The interior was redone, with front bucket seats with an optional center cushion console, all done in vinyl; the company added a rallye clock and map pockets. Safety features included a new stove box door hinged at the top so that it could not fail open and downward, and window crank knots made of soft plastic formed into a tulip shape to yield in an impact. The top of the front seat back had a corrugated section metal structure covered in energy-absorbing foam, and the dash was padded for leg and knee protection. Other standard safety features included recessed ashtrays, power window safety lockout, and requiring the ignition to be on for power switches to be activated. Optional safety equipment included front seat head restraints, lap belts for center seat passengers (when the console was not ordered), shoulder belts for front and rear outboard passengers, a padded steering wheel, and a rear window defogger. The standard engine in the Charger was the 318 cubic inch V-8. Options incline the 383 cubic inch two barrel V8, the 426 Hemi, and the 440 Magnum. The company also added the hot Charger R/T, which wa equipped like its four-door brother, the Coronet R/T — with a standard 440 Magnum, heavy duty suspension and brakes, and the bulletproof Torqueflite 727 three-speed automatic (or an optional four-speed manual). The rear bumblebee stripes were a deletable option. Dodge wrote, “This is no dream car. It’s a real ‘take-me-home-and-let’s stir-things-up-a-bit’ automobile.” The 1968 Charger came in a choice of six interior and 17 exterior colors. In 1968, three out of every four Chargers sold were equipped with a vinyl top. 1968 Charger sales were far higher than expected; product planners assumed they would sell 20,000 to 35,000, but built 96,000. Hemi sales went up to 467, still quite small (the option cost over a quarter as much as the car), but better than the prior year. To meet the increased sales production at the Hammtramack, Michigan plant was tripled and a Charger production line was added at St. Louis, Missouri. The Charger accounted for 16% of Dodge car sales in 1968, and ran 460% higher than in 1967. The Charger was a runaway success, by Dodge standards.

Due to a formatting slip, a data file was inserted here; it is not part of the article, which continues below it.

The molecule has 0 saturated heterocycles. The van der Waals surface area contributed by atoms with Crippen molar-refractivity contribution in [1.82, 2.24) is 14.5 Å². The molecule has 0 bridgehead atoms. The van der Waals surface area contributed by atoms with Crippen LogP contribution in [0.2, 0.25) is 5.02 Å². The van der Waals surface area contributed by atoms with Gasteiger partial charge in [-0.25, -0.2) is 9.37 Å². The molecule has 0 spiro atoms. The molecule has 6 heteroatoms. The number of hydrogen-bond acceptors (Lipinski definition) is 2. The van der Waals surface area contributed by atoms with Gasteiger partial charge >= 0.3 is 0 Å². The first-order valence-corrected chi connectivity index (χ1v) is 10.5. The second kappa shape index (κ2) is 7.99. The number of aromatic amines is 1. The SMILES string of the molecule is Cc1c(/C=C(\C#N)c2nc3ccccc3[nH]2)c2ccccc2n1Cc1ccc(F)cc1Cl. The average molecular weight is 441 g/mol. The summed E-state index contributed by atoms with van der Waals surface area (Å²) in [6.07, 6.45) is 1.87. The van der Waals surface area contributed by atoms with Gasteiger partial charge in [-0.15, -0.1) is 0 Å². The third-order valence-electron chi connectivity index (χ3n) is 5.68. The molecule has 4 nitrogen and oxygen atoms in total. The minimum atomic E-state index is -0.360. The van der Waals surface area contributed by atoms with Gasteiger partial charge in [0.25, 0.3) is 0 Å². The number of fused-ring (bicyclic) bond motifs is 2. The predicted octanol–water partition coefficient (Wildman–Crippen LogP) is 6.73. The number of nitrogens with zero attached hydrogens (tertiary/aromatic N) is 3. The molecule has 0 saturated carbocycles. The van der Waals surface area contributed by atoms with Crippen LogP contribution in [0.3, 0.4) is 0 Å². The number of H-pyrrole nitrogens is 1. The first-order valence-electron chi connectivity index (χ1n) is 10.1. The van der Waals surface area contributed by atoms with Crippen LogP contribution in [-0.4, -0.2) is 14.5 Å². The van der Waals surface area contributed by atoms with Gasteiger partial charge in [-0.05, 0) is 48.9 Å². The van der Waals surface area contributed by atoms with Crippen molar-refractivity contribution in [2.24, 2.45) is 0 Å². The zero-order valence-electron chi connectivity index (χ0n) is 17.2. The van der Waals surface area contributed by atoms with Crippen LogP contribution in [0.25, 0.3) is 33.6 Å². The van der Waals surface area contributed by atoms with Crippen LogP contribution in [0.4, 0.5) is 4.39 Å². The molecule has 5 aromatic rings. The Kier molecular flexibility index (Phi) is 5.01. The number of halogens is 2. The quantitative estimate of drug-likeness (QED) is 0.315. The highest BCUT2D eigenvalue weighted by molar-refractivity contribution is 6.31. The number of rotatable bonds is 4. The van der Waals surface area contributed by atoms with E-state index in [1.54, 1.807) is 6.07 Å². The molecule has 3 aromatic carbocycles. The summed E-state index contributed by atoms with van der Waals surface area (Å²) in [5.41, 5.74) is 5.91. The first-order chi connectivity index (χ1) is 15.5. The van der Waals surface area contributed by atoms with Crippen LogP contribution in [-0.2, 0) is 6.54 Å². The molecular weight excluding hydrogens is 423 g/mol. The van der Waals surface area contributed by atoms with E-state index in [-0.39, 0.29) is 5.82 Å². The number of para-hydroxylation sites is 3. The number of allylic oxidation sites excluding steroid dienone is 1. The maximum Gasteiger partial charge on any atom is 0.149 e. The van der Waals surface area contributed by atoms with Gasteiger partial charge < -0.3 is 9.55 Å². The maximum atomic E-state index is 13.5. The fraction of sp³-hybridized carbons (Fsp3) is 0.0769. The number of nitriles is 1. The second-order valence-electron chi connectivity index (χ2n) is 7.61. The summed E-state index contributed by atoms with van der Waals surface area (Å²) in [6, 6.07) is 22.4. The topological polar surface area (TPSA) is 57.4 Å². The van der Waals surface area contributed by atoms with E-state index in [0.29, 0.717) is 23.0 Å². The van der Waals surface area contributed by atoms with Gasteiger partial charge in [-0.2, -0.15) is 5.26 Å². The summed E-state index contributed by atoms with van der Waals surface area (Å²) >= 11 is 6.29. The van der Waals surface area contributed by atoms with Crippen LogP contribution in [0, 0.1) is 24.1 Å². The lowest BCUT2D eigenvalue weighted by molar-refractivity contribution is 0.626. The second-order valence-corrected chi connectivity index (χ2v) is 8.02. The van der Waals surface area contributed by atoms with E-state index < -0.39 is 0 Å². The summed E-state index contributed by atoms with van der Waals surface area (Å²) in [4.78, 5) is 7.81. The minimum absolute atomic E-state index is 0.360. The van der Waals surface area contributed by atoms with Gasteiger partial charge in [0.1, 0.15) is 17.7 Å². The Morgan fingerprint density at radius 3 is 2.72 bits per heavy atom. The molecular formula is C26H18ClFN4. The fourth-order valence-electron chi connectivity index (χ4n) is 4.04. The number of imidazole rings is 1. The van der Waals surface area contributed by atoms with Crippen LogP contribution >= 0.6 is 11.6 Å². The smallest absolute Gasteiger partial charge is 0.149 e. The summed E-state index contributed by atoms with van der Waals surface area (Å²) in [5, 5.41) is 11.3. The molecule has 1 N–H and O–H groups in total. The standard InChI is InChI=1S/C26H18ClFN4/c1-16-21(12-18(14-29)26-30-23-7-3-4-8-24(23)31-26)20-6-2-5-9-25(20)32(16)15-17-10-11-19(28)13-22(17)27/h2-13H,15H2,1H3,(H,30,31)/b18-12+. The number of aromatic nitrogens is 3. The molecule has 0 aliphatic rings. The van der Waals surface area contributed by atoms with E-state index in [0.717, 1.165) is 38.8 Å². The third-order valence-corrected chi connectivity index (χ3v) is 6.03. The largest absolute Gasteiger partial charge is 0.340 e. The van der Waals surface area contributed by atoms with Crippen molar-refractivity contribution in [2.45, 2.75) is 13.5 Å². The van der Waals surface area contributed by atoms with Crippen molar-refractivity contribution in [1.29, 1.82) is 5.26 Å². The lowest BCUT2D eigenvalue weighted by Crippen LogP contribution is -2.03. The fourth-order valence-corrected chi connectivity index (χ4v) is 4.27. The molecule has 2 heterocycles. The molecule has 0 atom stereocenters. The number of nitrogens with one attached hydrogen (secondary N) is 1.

For the next two years, Dodge was torn between the usual annual styling changes and not wanting to mess with a good thing; they made minor changes to the grille as a compromise. The 1968 has a chrome bumper under the grille, the 1969 has a chrome center divider in the grille, and the 1970 has a rectangular chrome bumper around the grille.